Smart minds immediately begin to wonder what Biden is playing at. It’s Republicans, after all, who are driving all matter of unpopular initiatives, from ceaseless attempts by Congress to repeal the Affordable Care Act to laws at the state level that would ban abortion in almost all circumstances. Does Biden believe in his own powers of persuasion? Or is he attempting to woo prized Obama-to-Trump voters, not to mention upscale white suburbanites reported to be appalled by Trump’s behavior?
But there’s another crowd this stuff appeals to as well, a group that would rather not discuss the economic issues that contributed to Trump’s victory. That would be the donor class of the Democratic Party.
It’s likely no coincidence that Biden made this statement to a room full of the big-money people. His candidacy is driven in many ways by the donor class — wealthy men and women who are loath to examine their role in our political meltdown. Wall Street interests let it be known early on that they would be thrilled if Biden entered the presidential fray. Billionaire former Starbucks CEO Howard Schultz, who had been pondering a presidential run as an independent, has suspended that exploration since Biden’s entry. This small but obscenely wealthy cohort was essential to Biden’s rollout: The Wall Street Journal reported that the former vice president, fearful he would be unable to match other candidates’ online fundraising immediately after their announcements, asked a small group of supporters to help line up big donors ahead of time. It worked — Biden beat competitors’ first-day totals with a big assist from a fundraiser held at the house of Comcast’s top lobbyist.
Unlike his other Democratic rivals, Biden isn’t hitting the public hustings hard. He has skipped a number of candidate forums. Instead, he’s letting voters in on the mechanics of raising money from big fish by permitting pooled reporters to attend his fundraising events — which is how word of what he is saying at these small gatherings is getting out.
And it’s the ultrawealthy and corporate interests — the people who can write $2,800 checks on a whim, or commit to raising $100,000 for Biden by the end of the year — who are afraid that their own personal financial gravy train will come to an end courtesy of Sen. Elizabeth Warren’s proposed wealth tax or Sen. Bernie Sanders’s proposal to offer all high school graduates free tuition at public colleges. These are the interests who would like to discuss cures for cancer, while playing down the fact that more than 4 in 10 people with the disease will run through all their money within two years of discovering their illness.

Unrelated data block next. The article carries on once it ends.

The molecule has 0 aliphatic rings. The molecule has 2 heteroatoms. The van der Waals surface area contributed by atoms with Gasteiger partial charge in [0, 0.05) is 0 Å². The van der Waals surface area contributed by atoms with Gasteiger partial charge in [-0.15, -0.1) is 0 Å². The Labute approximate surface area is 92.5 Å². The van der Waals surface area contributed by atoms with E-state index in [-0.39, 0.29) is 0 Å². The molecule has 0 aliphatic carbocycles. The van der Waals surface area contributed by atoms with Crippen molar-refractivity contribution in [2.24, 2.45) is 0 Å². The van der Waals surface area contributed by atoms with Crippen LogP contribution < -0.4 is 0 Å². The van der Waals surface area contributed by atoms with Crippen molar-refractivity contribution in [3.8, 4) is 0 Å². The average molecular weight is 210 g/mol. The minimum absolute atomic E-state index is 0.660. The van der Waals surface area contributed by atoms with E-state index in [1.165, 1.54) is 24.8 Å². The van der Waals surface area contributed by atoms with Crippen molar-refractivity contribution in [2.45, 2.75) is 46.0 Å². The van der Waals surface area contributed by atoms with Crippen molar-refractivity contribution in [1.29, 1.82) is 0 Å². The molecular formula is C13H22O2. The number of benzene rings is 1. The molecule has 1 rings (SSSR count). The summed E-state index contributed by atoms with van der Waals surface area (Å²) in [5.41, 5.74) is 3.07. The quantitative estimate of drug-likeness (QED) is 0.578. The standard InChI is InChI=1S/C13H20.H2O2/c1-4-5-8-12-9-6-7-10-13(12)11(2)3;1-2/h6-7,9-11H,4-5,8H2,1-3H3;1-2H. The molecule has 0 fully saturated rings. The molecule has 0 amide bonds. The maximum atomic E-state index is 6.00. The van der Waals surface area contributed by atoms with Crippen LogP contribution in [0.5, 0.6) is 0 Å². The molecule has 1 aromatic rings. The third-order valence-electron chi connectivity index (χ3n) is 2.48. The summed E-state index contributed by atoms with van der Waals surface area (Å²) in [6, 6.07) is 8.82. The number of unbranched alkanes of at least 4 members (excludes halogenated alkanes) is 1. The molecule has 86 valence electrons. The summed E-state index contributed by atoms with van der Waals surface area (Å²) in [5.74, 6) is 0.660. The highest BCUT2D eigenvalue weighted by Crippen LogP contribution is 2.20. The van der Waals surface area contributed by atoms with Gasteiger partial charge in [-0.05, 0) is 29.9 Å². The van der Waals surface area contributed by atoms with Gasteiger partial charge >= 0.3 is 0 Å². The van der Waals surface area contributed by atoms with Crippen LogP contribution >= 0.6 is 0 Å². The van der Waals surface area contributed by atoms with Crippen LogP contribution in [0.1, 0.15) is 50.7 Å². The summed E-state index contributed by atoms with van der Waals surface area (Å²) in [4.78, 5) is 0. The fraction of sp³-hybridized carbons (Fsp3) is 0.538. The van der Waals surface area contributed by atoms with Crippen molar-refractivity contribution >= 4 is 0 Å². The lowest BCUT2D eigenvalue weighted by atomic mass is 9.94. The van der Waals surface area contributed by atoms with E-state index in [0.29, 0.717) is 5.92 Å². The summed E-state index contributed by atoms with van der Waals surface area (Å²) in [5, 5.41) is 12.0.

Sanders introduced legislation this year that would buttress the Social Security system by eliminating the payroll tax cap on all income in excess of $250,000, including now exempt dividends and capital gains. On the other hand, as recently as last year Biden suggested that he would be open to means-testing Social Security. That’s not a popular position with ordinary voters, but it does enjoy outsize support among the type of wealthy people who describe themselves as fiscally conservative and socially liberal, the same sort who are less likely to support implementing laws and regulations that would make it easier for unions to get a foothold in the workplace.
Candidates routinely let their guard down with donors in ways they don’t in more public settings. No surprise, more than a few campaign gaffes have emanated from these meetings. Hillary Clinton’s “basket of deplorables” comment came at a fundraising event, as did Mitt Romney’s dismissal of “47 percent” of voters.
Few of us — Trump excepted — are so cynical that we will say or promise anything in pursuit of a goal. There’s lots of evidence to suggest that Biden really does think he brings unique skills at bipartisanship to the presidential table. He did make deals with the Republicans aplenty in the 1970s, 1980s and 1990s. But they were deals like the Hyde Amendment and bankruptcy “reform” that made life harder for people in financial trouble or struggling with student debt, though not for the wealthiest. If members of the Democratic donor class are putting their faith in Biden, it’s hard to blame them. The real question is whether voters will continue to support Biden as it becomes clearer and clearer that his promise of bipartisanship is simply another, more politically palatable way of saying that the rich will continue to come first.